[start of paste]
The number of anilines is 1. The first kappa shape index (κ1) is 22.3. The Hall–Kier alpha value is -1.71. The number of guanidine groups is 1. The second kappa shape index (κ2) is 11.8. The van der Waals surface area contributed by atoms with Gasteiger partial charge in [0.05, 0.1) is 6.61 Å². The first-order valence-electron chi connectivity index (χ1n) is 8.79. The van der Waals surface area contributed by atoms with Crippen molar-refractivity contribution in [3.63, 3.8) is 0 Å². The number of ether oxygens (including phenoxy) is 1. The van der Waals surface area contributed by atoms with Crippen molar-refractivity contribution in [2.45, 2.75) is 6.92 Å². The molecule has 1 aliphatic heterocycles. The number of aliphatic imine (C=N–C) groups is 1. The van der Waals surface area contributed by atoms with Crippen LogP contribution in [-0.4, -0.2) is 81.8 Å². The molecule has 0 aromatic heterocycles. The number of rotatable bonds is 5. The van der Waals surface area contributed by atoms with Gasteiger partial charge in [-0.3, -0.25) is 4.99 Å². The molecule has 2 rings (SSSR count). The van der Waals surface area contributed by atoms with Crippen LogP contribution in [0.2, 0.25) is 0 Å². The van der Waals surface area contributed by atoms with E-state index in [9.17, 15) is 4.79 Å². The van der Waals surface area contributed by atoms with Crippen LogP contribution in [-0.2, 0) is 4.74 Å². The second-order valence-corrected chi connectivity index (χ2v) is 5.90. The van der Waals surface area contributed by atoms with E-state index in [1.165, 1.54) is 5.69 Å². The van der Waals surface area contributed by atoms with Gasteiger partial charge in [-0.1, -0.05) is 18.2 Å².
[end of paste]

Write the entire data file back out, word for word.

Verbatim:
The number of anilines is 1. The first kappa shape index (κ1) is 22.3. The Hall–Kier alpha value is -1.71. The number of guanidine groups is 1. The second kappa shape index (κ2) is 11.8. The van der Waals surface area contributed by atoms with Gasteiger partial charge in [0.05, 0.1) is 6.61 Å². The first-order valence-electron chi connectivity index (χ1n) is 8.79. The van der Waals surface area contributed by atoms with Crippen molar-refractivity contribution in [3.63, 3.8) is 0 Å². The number of ether oxygens (including phenoxy) is 1. The van der Waals surface area contributed by atoms with Crippen molar-refractivity contribution in [2.45, 2.75) is 6.92 Å². The molecule has 1 aliphatic heterocycles. The number of aliphatic imine (C=N–C) groups is 1. The van der Waals surface area contributed by atoms with Crippen LogP contribution in [-0.4, -0.2) is 81.8 Å². The molecule has 0 aromatic heterocycles. The number of rotatable bonds is 5. The van der Waals surface area contributed by atoms with Gasteiger partial charge in [-0.3, -0.25) is 4.99 Å². The molecule has 2 rings (SSSR count). The van der Waals surface area contributed by atoms with Crippen LogP contribution in [0.2, 0.25) is 0 Å². The van der Waals surface area contributed by atoms with E-state index in [9.17, 15) is 4.79 Å². The van der Waals surface area contributed by atoms with Crippen LogP contribution in [-0.2, 0) is 4.74 Å². The second-order valence-corrected chi connectivity index (χ2v) is 5.90. The van der Waals surface area contributed by atoms with E-state index in [1.165, 1.54) is 5.69 Å². The van der Waals surface area contributed by atoms with Gasteiger partial charge in [-0.1, -0.05) is 18.2 Å².